Government prohibits 328 fixed dose combinations

The ban is effective immediately and may shave off over Rs 1,500 crore from India’s Rs 1.18 lakh crore pharmaceutical industry

Prabha Raghavan&DIVYA RAJAGOPAL
Advt.

The health ministry pruned a list of banned combination medicines and added restrictions to the dosages or uses for six more types of such drugs, saying their ingredients had no therapeutic value and were risky for consumption.

The ban on 328 such drugs — compared with 344 earlier — is effective immediately and may shave off over Rs 1,500 crore from India’s Rs 1.18 lakh crore pharmaceutical industry. Brands going off pharmacy shelves include Saridon, Panderm Plus and Taxim AZ, according to market research firm AIOCD Awacs PharmaTrac.

Such drugs, known as fixed dose combinations (FDCs), are cocktails of two or more therapeutic ingredients. The ministry’s decision was taken after its Drugs Technical Advisory Board (DTAB) said the ingredients of these FDCs have no therapeutic justification and they may be risky to consume.

“The Board recommended that it is necessary to prohibit the manufacture, sale or distribution of these FDCs… in the larger public interest,” the ministry said in a release on Wednesday.

The ministry had considered the recommendations of DTAB as well as an expert committee it had set up a few years ago to look into the safety and rationality of these medicines.
Government prohibits 328 fixed dose combinations
In view of the recommendations, “any kind of regulation or restriction to allow for any use in patients is not justifiable,” the ministry stated in one of the ban notifications, a copy of which ET has viewed.

The manufacture, sale and distribution of six FDCs will be subject to certain conditions based on their therapeutic justification.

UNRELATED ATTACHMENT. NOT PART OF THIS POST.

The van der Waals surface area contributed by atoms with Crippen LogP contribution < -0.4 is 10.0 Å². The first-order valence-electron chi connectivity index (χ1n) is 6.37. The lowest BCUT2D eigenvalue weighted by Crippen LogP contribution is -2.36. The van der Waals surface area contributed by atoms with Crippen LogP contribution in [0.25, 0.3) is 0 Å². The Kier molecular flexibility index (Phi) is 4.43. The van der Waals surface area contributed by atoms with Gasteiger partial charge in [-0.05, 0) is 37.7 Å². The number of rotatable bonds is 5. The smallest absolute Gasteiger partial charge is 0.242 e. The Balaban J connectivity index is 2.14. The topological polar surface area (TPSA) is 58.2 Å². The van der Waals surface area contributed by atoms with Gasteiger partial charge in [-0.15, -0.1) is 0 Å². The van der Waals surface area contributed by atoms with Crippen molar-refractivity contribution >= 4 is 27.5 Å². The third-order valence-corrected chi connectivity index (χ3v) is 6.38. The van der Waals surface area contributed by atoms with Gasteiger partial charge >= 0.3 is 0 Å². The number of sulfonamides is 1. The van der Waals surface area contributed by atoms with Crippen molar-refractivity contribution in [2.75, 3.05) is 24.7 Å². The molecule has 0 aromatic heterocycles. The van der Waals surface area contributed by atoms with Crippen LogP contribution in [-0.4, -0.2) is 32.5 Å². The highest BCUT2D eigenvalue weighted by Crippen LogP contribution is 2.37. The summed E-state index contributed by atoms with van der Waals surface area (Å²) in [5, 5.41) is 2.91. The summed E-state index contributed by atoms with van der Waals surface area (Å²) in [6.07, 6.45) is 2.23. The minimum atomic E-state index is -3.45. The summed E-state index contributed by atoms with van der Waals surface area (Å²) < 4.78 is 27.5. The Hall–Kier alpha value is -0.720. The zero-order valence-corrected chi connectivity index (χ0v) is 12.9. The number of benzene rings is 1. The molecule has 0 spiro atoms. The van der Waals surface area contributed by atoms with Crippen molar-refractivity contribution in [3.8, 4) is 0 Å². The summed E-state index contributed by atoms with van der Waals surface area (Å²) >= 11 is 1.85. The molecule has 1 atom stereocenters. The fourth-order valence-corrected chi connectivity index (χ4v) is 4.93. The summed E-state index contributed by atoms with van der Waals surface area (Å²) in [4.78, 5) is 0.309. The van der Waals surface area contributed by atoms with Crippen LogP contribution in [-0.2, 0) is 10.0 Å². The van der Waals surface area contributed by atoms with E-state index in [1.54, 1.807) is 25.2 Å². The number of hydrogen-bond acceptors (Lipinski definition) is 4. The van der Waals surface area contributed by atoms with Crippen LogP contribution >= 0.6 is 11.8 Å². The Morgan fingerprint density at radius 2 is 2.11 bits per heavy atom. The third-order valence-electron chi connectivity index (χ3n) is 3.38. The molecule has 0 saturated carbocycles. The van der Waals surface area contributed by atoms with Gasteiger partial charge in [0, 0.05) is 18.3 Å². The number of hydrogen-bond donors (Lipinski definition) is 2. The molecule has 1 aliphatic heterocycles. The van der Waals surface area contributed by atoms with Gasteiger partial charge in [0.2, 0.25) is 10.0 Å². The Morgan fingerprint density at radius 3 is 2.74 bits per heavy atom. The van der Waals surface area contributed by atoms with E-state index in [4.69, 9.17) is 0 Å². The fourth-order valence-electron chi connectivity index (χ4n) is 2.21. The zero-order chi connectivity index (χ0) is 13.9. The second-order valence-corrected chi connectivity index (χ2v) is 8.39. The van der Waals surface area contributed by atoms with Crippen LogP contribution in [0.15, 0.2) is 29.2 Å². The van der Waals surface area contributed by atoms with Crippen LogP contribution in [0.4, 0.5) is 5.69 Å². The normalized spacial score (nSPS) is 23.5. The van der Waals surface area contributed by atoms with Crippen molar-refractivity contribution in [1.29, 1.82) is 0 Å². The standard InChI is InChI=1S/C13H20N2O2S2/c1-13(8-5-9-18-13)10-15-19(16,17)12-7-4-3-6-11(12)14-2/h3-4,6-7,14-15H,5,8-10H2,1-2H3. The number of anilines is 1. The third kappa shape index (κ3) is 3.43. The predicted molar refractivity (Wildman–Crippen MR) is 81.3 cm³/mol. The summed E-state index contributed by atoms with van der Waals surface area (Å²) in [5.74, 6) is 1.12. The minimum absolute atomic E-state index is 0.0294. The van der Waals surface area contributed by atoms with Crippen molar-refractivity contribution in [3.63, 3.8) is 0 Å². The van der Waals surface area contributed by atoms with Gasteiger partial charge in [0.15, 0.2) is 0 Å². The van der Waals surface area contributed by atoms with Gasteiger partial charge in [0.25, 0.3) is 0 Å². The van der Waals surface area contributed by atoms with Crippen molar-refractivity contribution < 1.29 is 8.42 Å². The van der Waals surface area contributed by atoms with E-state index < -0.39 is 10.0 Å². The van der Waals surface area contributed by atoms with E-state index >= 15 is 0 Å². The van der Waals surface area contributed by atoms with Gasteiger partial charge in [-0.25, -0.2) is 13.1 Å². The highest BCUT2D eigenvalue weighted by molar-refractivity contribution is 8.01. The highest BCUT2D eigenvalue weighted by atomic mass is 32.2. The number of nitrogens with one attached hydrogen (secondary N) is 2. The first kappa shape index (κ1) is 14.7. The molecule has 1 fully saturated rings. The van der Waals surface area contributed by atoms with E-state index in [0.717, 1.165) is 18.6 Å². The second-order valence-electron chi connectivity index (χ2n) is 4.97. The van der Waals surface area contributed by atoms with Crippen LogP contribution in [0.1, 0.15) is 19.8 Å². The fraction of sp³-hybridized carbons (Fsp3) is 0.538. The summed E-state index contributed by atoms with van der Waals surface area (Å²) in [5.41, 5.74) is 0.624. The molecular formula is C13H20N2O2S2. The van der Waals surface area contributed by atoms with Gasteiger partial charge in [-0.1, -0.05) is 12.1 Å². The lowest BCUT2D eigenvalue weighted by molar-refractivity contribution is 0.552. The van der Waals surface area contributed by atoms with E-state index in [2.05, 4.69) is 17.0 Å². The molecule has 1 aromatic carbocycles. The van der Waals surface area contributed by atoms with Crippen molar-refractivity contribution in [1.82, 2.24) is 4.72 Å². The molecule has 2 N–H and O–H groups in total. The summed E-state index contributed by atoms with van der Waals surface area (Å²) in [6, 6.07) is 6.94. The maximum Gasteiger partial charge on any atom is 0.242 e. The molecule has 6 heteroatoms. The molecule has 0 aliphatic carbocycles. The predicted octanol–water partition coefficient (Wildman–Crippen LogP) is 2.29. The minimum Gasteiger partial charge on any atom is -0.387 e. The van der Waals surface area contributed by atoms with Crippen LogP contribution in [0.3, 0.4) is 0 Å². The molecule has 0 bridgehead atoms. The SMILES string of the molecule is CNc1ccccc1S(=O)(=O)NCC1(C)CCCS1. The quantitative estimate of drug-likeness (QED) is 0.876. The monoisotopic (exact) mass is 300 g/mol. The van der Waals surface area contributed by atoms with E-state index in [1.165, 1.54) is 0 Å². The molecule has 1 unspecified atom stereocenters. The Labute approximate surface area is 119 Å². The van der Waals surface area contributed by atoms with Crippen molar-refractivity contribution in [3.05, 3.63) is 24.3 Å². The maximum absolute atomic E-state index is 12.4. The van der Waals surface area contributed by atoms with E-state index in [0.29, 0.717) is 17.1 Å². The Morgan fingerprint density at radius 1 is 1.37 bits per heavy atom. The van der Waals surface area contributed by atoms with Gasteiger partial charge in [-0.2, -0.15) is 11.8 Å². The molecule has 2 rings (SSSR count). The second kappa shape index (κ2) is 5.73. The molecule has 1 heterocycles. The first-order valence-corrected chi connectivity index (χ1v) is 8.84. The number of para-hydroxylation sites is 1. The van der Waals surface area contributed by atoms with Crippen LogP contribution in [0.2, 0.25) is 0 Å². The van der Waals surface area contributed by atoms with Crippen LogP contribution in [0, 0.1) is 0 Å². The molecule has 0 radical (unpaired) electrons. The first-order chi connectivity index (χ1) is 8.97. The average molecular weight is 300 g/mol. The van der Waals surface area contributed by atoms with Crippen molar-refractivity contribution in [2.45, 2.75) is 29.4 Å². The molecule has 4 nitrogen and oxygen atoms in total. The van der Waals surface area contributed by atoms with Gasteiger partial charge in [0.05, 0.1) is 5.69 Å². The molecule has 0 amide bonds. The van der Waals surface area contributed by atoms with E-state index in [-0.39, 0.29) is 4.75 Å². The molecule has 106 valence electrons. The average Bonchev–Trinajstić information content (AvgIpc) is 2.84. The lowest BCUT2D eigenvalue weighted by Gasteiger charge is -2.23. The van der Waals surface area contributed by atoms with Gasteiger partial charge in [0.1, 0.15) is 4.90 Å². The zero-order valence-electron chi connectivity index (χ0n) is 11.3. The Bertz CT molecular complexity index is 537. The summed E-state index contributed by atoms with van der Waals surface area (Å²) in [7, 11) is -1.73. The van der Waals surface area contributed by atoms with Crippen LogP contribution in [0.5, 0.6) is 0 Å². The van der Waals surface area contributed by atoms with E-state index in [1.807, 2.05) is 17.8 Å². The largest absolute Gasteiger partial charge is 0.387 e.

They include two combinations to treat diabetes and the restrictions would apply to diabetes brands Microlabs’ Tripride, Abbott’s Tribet and Lupin’s Gluconorm-PG, according to PharmaTrac.

ET’s queries to Piramal, Alkem, Microlabs, Abbott and Lupin remained unanswered by press time on Wednesday. Macleods Pharmaceuticals, which makes Panderm Plus, said it would not be able to respond until the notifications are in the public domain.

However, an official from Macleods who did not wish to be identified said the company has already started working on a new combination for Panderm Plus approved by India’s apex drug regulator.

The latest ban no longer includes top cough syrups and cold medicines Phensedyl, Grilinctus and D’Cold Total, which belong to combinations manufactured since 1988, according to senior ministry officials. It is in compliance with a Supreme Court order of December 2017 asking for the DTAB to review the matter.

The ministry first banned 349 FDCs in 2016 and 2017, claiming they were “unsafe” and “irrational” for human use, initially impacting over Rs 3,000 crore of the pharma industry and large companies including Pfizer and Abbott. Since then, pharma companies have cut down their drugs in the FDC category.

Data from PharmaTrac shows the FDC market grew 2.2%, while the non-FDC market grew 8.9% in August. The ban has hurt drug makers such as Mankind Pharma, which is stopping FDC products.

“We are slowly exiting FDC products because of this constant sword of ban hanging over our head. So that’s why our growth too has come down,” Ramesh Juneja, chairman of Mankind Pharma, told ET.

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